Let’s implement it!
Remember that we’ll do it using TDD.
So first let’s define the desired API:
We want to create a custom attribute directive that will have three properties:
1. Mask – the mask that the user will see in the textbox. These values will be replaced by the user’s input as they type.
2. Skip – an array of chars that we want to be left along with the user’s input like ‘/’ in a date textbox – 01/06/1991
3. Ng-model – the associated model from some controller.
Great! Now after we know our goal we can start writing code.
1. Create ASP.NET Web API project
Add the following nuget packages:
- Angularjs.core
- jasmineTest – this is the jasmine.js testing framework for ASP.NET MVC
- angularjs.TypeScript.DefinitelyTyped
- jasmine.TypeScript.DefinitelyTyped
The last two packages include definition files used generally for TypeScript for the 3rd parties intellisense. However I found that even if you don’t write TypeScript there intellisense is pretty helpful.
Now let’s add a Client directory, index.html file, app.module.js, app.controller.js and a InputMask directory (all the angular code is style accordingly the John’s Papa style guide).
2. Enter TDD
Before we implement the controller we’ll add a spec file to test the controller, we will add a basic test, let it fail and only then implement the controller and the module.
Add a form.controller.spec.js file (this is a style guide naming convention, formControllerSpec.js is also fine). Now we’ll add a basic jasmine test for testing that our controller is defined.
Nothing special here: we inject the $controller service in order to get our controller, inject it with a new scope and assert that the controller is defined.
Now let’s add all the files into the SpecRunner.cshtml file:
I’ve added angular, angular.mocks, the module and the controller.
The test fails since there’s no module or a defined controller– let’s add them.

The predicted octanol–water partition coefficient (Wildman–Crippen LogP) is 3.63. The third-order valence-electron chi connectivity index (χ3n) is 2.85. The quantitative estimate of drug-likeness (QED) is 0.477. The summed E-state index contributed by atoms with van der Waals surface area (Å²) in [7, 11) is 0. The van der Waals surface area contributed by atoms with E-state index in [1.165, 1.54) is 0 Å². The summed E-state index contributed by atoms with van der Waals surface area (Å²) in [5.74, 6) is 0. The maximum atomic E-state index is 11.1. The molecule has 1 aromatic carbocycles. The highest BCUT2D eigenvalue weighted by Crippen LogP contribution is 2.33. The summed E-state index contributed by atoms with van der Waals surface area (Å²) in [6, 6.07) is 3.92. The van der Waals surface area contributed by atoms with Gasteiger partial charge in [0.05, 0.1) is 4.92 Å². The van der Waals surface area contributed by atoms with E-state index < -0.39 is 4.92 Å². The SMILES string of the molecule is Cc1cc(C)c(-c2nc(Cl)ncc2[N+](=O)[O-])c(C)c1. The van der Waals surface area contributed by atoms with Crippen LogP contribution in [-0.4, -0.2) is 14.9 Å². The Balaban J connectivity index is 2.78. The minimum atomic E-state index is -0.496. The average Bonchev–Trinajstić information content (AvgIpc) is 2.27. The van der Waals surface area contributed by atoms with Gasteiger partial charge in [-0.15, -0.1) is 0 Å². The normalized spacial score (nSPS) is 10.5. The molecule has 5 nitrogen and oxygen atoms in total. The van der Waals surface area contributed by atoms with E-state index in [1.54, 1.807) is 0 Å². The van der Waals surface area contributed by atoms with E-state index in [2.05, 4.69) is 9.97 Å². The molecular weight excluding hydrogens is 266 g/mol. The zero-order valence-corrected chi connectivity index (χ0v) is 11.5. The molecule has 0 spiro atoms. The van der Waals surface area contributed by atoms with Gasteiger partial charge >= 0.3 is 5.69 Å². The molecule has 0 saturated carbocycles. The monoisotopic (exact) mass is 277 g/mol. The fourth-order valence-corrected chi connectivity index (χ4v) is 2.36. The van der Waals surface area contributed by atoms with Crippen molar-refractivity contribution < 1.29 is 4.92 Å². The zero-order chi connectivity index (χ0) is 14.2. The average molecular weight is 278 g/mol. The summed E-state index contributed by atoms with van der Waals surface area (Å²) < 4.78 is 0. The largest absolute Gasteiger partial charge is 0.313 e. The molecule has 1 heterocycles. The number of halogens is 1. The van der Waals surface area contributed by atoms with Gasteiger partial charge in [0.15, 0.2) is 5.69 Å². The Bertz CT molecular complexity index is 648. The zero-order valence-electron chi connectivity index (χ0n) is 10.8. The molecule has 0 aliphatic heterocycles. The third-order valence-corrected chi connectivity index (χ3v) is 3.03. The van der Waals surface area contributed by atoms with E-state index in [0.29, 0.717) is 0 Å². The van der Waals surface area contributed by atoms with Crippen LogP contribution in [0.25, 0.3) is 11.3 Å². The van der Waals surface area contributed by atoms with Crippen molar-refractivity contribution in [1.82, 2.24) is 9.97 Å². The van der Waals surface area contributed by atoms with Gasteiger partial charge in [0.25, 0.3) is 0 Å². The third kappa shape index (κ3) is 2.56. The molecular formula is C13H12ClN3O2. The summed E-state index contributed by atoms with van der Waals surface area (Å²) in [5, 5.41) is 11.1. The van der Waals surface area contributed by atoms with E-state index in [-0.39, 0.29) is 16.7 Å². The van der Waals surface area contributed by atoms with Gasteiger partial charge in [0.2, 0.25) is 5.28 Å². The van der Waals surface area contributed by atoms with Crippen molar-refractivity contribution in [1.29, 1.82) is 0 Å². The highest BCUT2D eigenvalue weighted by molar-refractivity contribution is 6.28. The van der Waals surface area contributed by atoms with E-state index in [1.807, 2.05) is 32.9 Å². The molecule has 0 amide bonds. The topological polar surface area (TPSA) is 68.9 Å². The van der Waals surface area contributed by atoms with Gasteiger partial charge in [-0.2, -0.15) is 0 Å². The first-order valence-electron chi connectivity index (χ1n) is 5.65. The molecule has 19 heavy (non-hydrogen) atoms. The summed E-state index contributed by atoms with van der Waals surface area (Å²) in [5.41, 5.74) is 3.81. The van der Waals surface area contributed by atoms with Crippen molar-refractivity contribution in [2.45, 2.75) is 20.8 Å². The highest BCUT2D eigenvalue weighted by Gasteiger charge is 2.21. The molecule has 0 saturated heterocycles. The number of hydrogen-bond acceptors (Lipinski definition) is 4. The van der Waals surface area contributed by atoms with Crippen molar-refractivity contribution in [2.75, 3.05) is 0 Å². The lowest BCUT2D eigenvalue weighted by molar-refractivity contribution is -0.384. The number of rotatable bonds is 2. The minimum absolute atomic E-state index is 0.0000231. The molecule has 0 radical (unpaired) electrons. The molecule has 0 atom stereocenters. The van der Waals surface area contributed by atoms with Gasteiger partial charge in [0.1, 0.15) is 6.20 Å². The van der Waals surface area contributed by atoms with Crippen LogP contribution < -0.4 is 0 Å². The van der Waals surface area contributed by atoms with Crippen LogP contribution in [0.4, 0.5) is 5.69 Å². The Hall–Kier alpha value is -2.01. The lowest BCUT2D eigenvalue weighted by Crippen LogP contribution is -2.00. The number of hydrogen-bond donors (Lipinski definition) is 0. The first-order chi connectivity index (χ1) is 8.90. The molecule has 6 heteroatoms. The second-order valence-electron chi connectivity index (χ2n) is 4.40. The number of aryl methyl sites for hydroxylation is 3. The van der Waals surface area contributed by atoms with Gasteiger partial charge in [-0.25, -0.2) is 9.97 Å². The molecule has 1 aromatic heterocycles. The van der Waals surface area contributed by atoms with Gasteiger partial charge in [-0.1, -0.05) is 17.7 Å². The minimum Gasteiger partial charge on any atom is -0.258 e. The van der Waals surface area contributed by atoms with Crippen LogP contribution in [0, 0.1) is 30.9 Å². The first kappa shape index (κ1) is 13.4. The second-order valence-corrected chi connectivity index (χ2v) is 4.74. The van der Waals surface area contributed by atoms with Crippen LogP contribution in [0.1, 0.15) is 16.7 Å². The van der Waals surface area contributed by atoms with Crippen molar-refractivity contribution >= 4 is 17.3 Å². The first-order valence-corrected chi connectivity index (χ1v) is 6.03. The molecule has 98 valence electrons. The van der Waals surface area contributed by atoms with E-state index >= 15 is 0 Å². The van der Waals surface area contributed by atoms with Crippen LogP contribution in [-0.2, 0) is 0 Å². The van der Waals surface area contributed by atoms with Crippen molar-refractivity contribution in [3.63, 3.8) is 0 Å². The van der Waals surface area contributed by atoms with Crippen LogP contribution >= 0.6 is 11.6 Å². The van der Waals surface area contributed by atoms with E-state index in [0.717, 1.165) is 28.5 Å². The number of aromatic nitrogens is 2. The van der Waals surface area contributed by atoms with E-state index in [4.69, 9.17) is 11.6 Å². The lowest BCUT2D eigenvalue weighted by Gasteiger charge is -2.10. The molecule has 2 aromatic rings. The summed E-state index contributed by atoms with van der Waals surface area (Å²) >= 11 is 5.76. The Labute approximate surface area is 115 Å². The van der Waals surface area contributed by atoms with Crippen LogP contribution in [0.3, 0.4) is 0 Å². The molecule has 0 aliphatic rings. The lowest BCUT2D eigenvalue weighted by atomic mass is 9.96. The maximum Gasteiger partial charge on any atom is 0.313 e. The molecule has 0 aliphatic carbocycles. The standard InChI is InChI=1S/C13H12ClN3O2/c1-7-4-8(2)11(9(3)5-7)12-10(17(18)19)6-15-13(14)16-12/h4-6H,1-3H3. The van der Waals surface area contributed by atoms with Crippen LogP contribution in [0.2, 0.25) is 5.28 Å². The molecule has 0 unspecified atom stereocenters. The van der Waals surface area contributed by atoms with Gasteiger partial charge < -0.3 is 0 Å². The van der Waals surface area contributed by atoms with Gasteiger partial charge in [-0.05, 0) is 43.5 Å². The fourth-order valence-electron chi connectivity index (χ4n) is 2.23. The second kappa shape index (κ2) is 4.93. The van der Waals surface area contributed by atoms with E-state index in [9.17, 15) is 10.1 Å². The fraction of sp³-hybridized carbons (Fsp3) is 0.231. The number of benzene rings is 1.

First the module:
I’m using IIFE to prevent my functions getting into the global scope and prevent the tests get to my private methods.
And the controller:
I’m using the $inject pattern in order to make sure that my controller parameters won’t get ruined after minifying the code.
Let’s run the test:
Now let’s add another test to validate that the scope works:
Notice that even in js tests I still use the AAA pattern. It makes the tests readable, especially when they get complex.
Run and pass:
1. Adding the directive’s controller
The logic regarding the mask’s chars replacement will be inside the controller (the logic regarding the display will be inside the link function. We’ll get there later).
Add an InputMask directory and place the controller and its spec file in it:
And the first test:
I’m placing the specs files near the source files so that the specs will be immediately noticed when someone looks at the solution and so that it will be extremely easy to see that a file is lacking its tests.
Add the controller and the test will pass.
Now let’s start adding some functional tests.
Every time a user enters a letter a controller function must be called in order to edit the mask, it will check the current input length – it shouldn’t be longer than the defined mask and it should replace the mask characters while skipping the values provided in the “skip” array.